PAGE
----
Harp (Photo credit: spike55151)

It was a strange emotion, one that I couldn’t easily identify. It felt like a physical shift had taken place, like something had snapped off in my heart. It left a dull ache, a shortness of breath.

One moment I was fine, feeling confident and positive.

The next I felt hollow, as if someone had just let me in on a joke, and I was the butt of it.

I was the butt.

In trying to trace it back to its source, there was a conversation, the one when I was supposed to be thinking about new ways to develop my writing, except that 90% of the suggestions were things I already do naturally. So not only am I a know-it-all, now I’m a snob since I feel like I’ve got it pretty well figured out. Not that my novel’s published but I am on the right track.

It might have stemmed from the music on the radio, a harpist in the background playing a fairly simple, repetitive riff that was lovely and making the harpist millions. “I could do that,” I thought. And then it hit me: maybe I couldn’t do that. Maybe, although I play the harp and have since childhood, maybe I could never be that person who revels in being onstage, performing under pressure that way.

And that was it. The cogs clicked into place.

Maybe I’m a fraud.

Maybe I just think I’m a writer.

Maybe I just think I’m a good harpist.

Maybe I like the image of those roles and the sense of being set apart from regular, workadayjob people. If I can say I’m working on an article or preparing for a “gig” (see? even that sounds pretentious doesn’t it?) then I am doing something worthwhile, something more than simply being a stay at home mom.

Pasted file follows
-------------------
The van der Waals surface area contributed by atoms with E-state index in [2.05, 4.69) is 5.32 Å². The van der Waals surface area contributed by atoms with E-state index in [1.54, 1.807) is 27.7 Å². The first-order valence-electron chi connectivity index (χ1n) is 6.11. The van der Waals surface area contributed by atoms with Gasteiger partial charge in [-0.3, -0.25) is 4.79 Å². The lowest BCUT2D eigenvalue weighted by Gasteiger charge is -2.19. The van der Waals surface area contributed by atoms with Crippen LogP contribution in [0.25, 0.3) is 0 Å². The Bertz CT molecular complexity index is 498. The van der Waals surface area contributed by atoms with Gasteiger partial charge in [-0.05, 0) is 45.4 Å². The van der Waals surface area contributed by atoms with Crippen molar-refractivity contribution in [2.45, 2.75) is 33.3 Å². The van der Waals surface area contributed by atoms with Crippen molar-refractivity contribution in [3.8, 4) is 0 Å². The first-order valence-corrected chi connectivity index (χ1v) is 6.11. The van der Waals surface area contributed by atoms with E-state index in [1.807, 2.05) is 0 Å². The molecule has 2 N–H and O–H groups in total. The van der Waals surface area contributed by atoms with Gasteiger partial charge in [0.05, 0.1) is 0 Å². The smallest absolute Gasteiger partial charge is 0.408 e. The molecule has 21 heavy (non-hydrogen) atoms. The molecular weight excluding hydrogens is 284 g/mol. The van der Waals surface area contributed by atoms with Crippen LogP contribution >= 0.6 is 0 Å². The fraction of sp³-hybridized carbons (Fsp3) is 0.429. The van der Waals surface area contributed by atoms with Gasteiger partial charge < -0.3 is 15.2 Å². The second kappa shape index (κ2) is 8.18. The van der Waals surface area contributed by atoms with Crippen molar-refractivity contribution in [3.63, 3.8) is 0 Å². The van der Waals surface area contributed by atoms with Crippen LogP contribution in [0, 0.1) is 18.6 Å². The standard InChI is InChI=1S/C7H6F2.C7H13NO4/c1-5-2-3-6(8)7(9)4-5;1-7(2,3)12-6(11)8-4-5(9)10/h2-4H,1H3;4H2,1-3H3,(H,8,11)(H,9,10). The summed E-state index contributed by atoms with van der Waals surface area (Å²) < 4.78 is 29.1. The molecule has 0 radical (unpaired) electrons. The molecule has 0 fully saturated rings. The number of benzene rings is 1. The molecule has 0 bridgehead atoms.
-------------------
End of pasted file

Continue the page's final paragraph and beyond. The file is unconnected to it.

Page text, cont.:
In response to a failed attempt to make a tiger mask for my daughter’s school program, a dear friend gently pointed out that I can be domestic and not be crafty.  WHAT?? I’m not crafty??

In the same way, I’m afraid that somewhere down the line a friend will gently pull me aside and tell me I’m more of an amateur writer than one with professional potential. That’s where the fear kicks in, when I think I’m on the road to being a writer and could discover, after I’ve worn out five pair of shoes, that I’ve been deluding myself this whole time, that I’m a dabbler not an author.Paper Shredder

The harp thing, I can take that or lose it. I know that I was a skilled musician at one time, and in order to be one it takes a big investment of time and energy (having a pedal harp doesn’t hurt either). I don’t choose to invest my time that way now. I enjoy the music, I value music, but I don’t have to be the one playing it to benefit from it.

Is writing the same thing?

Will I look back on this time, shake my head and chuckle at my grandiose aspirations?


However, even while it is terrifying to say it out loud, I think I will always be glad I invested my time and energy in pursuing this dream. I don’t belittle the time I spent pursuing music, even though I don’t play in an orchestra or prestigious ensemble now. Why must a person continue the same activity over an entire life-span for it to count as a valid pursuit? Is it enough that a person put her whole heart into an endeavor, no matter how long that endeavor lasted?   

I may be the butt of the joke, I may not realize how tiny I am or how microscopically small my chances are of being published, but isn’t it better to go after something with passion rather than sit idly by on the side-lines? What’s that phrase? Go Big or Go Home.

So even while it scares me and I think I may end up being a statistic,

I’m willing to invest time and energy in something I love doing, something that brings connection and joy, is a creative outlet and a salve for mind and soul, even if it ends up being for my own health and well-being. Even if people choose to look at my attempts as a joke,

I am willing to be the butt of that joke.

I’m going to be the biggest, best butt you ever did see.

Do you have any dreams that are taking a long time to happen? What do you do to counter-act fear in your life?